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calpol2004



Joined: 16 Dec 2004
Posts: 110
calpol2004
I've been doing some work with 64bit quad-words and so far i've been using the fpu to manipulate them (some aren't floating point), and i've been curious to as of how slow/fast the fpu instructions are compared to doing them with 32bit registers and cpu instructions. I am aware that SSE extensions are faster than the fpu but i don't want to restrict my application to Pentium 3 and upwards.

For example when copying one quad-word to another i do this:

Code:
fild    qword[Count]
fistp   qword[LastCount]  
    


Would it be quicker to for example put the value into eax and ecx and copy them to the new locations or do this?

I am about to build an application where ill use timers to measure some fpu intensive operation to an equal cpu operation but im checking to see if anyone knows :/.
Post 20 Feb 2008, 19:58
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revolution
When all else fails, read the source


Joined: 24 Aug 2004
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revolution
You shouldn't use the FPU to move/copy non-floating point numbers. The FPU like to change them sometimes, especially when they look like SNaN/QNaN or if you get >2^53 it will round them off. Use SSE2 integer instructions or MMX.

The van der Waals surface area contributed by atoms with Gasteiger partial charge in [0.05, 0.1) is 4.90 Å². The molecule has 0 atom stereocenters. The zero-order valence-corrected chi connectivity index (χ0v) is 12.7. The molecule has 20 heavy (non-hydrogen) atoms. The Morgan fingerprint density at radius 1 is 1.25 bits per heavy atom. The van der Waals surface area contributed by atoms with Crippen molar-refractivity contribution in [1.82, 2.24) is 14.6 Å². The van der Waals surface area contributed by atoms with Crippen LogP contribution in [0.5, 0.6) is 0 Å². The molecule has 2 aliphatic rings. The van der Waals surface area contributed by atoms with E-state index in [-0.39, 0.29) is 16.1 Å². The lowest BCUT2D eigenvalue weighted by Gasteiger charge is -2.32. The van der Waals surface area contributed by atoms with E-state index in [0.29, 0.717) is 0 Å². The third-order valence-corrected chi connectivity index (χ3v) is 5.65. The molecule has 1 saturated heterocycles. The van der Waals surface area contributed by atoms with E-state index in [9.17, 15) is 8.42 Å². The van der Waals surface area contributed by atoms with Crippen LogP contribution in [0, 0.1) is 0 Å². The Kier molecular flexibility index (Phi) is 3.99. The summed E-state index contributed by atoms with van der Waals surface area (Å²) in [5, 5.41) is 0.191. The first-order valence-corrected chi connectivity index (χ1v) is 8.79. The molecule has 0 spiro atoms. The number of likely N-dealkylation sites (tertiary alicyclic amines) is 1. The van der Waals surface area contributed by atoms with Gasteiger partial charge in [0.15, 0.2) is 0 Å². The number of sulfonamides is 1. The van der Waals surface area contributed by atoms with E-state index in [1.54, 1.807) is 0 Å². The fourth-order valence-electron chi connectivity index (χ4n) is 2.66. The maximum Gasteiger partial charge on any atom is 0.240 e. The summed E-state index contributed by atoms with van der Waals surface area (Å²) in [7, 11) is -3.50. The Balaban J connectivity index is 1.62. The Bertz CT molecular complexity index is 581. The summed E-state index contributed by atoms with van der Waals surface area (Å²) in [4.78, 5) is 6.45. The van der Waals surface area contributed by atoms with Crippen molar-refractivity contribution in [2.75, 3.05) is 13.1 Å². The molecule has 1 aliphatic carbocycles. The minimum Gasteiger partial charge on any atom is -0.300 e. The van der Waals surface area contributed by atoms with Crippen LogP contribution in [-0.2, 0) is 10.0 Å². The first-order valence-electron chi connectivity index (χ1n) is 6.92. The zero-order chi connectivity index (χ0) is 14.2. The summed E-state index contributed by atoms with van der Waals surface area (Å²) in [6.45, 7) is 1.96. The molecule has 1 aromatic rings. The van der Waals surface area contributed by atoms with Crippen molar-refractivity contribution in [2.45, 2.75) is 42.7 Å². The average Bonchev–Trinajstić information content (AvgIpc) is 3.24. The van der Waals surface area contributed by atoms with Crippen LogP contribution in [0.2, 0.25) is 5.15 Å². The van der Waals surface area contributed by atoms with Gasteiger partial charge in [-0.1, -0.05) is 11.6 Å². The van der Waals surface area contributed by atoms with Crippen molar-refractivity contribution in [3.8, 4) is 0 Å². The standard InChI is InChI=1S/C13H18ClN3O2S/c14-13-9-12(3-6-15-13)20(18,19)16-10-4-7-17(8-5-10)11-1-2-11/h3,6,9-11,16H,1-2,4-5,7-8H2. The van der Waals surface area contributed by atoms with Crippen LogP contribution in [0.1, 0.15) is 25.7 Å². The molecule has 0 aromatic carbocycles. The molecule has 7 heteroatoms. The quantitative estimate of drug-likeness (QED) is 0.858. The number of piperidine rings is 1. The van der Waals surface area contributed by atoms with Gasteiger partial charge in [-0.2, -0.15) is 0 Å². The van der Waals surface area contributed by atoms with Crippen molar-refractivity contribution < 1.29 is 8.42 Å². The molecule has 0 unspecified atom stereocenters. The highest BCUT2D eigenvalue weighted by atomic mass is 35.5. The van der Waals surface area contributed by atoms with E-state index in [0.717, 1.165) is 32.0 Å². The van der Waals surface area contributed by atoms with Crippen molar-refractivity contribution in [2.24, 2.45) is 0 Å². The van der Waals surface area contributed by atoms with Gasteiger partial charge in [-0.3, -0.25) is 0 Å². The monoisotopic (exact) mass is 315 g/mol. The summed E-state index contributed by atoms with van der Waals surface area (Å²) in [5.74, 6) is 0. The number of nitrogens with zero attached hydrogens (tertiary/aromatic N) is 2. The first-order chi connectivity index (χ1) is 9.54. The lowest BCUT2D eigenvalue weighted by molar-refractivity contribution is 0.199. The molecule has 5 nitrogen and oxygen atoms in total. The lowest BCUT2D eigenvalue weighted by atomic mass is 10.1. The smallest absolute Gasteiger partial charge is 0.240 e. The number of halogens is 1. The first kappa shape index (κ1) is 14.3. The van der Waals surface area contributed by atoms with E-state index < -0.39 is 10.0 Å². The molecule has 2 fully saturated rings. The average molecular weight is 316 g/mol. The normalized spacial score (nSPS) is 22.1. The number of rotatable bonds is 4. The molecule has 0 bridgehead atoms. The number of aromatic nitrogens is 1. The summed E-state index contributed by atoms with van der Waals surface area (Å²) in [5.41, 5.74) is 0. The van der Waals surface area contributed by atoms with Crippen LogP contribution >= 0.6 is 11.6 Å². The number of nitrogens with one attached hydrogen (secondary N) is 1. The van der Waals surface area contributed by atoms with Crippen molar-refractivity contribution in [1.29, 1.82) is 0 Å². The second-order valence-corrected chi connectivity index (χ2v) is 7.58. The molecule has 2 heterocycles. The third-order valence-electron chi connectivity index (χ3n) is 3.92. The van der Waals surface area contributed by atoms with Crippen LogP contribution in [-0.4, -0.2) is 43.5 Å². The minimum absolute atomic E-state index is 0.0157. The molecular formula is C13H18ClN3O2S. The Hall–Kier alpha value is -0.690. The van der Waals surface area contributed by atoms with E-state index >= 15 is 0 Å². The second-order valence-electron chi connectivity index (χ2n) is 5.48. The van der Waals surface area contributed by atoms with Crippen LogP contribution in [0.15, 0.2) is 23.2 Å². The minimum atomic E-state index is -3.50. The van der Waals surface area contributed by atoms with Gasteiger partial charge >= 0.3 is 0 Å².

Post 20 Feb 2008, 20:05
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calpol2004



Joined: 16 Dec 2004
Posts: 110
calpol2004
Hmm okay.

Would it count to just have the integers stored as floating point numbers? I suppose not. I have read a fair bit about fpu inaccuracies and how its essentially deprecated these days, im not even sure if it's wise to use it for floating point operations Confused.

As for SSE2 i don't really want to restrict the application to a rather modern processor unless i have to (i may use this later on, theres probably a way of detecting if it's available and using the appropriate code).

MMX seems alright though, i use the performance counter in my application so im pretty much restricted to pentium and up at the moment anyway. I'll look it up.
Post 20 Feb 2008, 20:16
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revolution
When all else fails, read the source


Joined: 24 Aug 2004
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revolution
Maybe you can try the AMD docs to see if you like them better.
Post 20 Feb 2008, 20:21
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r22



Joined: 27 Dec 2004
Posts: 805
r22
Another solution may be to switch the pointers to the QWords as opposed to the actual memory.

Code:
.data
Count: dq 0
LastCount dq 0

.code
MOV esi, Count
MOV edi, LastCount

.Loop:
;;Modify Count [esi] and [esi+4]
;;Perform some logic
;;Compare LastCount to something [edi] and [edi+4]
;;Count - > LastCount 
XCHG esi,edi
JMP .Loop
    


Calpol - without knowing exactly what you're trying to do I think a variation of the code above could be a more efficient solution to your problem.
Post 24 Feb 2008, 22:52
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edfed



Joined: 20 Feb 2006
Posts: 4242
Location: 2018
edfed
Quote:
Another solution may be to switch the pointers to the QWords as opposed to the actual memory.

or buy a X86-64 machine
then to operate on qwords, it will be simple as
add rax,[rbx+rsi*8+8]
Post 25 Feb 2008, 00:15
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calpol2004



Joined: 16 Dec 2004
Posts: 110
calpol2004
edfed wrote:
Quote:
Another solution may be to switch the pointers to the QWords as opposed to the actual memory.

or buy a X86-64 machine
then to operate on qwords, it will be simple as
add rax,[rbx+rsi*8+8]